<p>Knimbus, an India-based global search and collaboration platform for researchers, is set to offer its services in foreign varsities.
A platform that connects creators and users of scientific, technical and medical knowledge to online content and peer groups, Knimbus is in the process of extending services to institutes in the United States and some European countries. It has also tied up with a partner in Germany and is in the process of forging ties with about 25 universities in Bangladesh.
Knimbus was co-founded by Rahul Agarwalla and Tarun Arora in November 2010, and the service went live in September 2011. Its service has been subscribed by more than 450 research and academic institutions in India, including all the Indian Institutes of Technology and Indian Institutes of Management, Indian Institutes of Science Education and Research, state and central universities, and government institutions such as Council of Scientific and Industrial Research labs, and Defence Research and Development Organisation.
The Knimbus technology platform offers researchers/users a single window for real-time search across millions of articles, books and patents. Apart from facility to share articles and tags, the platform gives an opportunity to create shared projects, and build profiles and peer networks.
“With the second-largest population, India contributes only 2.2 per cent to the total population of researchers, which makes it a country with one of the least number of researchers per million among developing nations. Understanding the seriousness of the issue, we decided to launch the Knimbus platform that provides the requisite infrastructure — that aims to boost India’s research output,” said Agarwalla, chief executive and co-founder of the portal.
Engineering and technology-related research information is the most popular, according to Agarwalla. Apart from the 450 research and academic institutions, few corporates have also subscribed to the service. While institutes/corporates have to pay a fee for access to information, it is free for the student community.
When an individual from an institute registers, he is offered two types of content — free content from open sources and commercial or subscribed content. Based on the commercial content, subscribed by the university/institute the individual belongs to, the results show up. The platform is customised for each institution, so that users are able to access content sources subscribed by the institution.
The platform offers features like one-stop research hub, where users can access and discover trusted and credible information through institutionalised libraries, subscribed resources and other web and open source content. Collaboration with colleagues and other researchers to build collective intelligence and insight is also possible through the portal. Researchers can also use the platform to tag information and comment on peer information.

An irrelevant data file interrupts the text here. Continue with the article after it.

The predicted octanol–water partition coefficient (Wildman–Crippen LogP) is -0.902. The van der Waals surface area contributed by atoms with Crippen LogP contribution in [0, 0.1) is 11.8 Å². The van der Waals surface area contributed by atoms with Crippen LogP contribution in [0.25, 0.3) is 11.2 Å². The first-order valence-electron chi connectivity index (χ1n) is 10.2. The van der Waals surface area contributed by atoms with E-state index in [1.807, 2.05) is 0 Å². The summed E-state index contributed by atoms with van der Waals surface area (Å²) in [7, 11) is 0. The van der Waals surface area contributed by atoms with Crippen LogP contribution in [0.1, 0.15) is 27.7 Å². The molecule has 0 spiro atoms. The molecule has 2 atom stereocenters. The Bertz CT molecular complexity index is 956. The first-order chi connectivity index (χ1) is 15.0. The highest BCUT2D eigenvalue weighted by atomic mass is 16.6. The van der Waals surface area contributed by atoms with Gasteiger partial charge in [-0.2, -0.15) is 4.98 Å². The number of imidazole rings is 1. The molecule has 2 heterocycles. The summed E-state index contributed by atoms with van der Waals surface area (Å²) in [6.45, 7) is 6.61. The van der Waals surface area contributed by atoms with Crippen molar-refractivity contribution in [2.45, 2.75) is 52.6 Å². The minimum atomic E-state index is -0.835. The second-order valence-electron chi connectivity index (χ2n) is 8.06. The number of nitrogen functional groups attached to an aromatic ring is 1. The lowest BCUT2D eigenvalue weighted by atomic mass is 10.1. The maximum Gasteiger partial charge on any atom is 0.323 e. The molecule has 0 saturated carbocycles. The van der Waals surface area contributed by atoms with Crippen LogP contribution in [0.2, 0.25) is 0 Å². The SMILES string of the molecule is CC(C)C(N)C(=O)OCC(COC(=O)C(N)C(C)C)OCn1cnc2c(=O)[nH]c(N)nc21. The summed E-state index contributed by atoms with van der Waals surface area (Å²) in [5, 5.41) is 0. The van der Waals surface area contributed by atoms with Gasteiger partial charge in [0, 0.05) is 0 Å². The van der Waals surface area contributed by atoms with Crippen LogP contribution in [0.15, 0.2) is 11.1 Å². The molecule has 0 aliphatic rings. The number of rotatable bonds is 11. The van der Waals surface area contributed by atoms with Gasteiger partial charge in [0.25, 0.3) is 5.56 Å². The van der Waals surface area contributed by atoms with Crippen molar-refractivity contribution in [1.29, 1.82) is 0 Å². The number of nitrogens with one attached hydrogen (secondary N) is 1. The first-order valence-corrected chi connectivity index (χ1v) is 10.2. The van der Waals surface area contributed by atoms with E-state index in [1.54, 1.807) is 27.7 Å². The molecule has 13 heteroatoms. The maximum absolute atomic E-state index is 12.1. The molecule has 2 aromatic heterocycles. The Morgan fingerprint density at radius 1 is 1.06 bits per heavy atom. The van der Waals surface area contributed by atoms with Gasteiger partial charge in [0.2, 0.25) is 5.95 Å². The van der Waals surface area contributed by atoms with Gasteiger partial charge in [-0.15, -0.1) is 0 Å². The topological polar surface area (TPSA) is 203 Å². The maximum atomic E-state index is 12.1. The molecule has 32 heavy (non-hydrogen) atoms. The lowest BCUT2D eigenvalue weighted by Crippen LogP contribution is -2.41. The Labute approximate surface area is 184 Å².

Though there are options like Google Scholar available for research content, Agarwalla said they offered lesser content than Knimbus. Google Scholar is a free web engine that indexes the full text of scholarly literature and journals. “The results that you would get in Google Scholar after you type in a search may be noisy from a user’s perspective, but since the results are not customised as per user specifications, one may not be able to get access to the documents cited in the search results. The engine is not aware whether you have access to the content listed in the results (some of which may be purely on subscription basis),” he said. Thus, a scholarly publication may show in the results page, but one may not be able to gain access to it.
A researcher needs to find relevant content in a limited time, and reads and cross-refers to nearly 280 articles a year. To enhance research capabilities, a researcher needs to collaborate with peers.
This is a trend that has been on the rise as witnessed by the rise in domestic and international co-authorship — which has risen from less than 35 per cent to over 60 per cent in the last two decades, according to data available with Knimbus.
The platform would be revamped in June to be closer to the Web 2.0 version. Knimbus is planning to add features where one can upload his scholarly content on the portal and get feedback from others. “We are constantly innovating as per user needs and requirements,” said Agarwalla.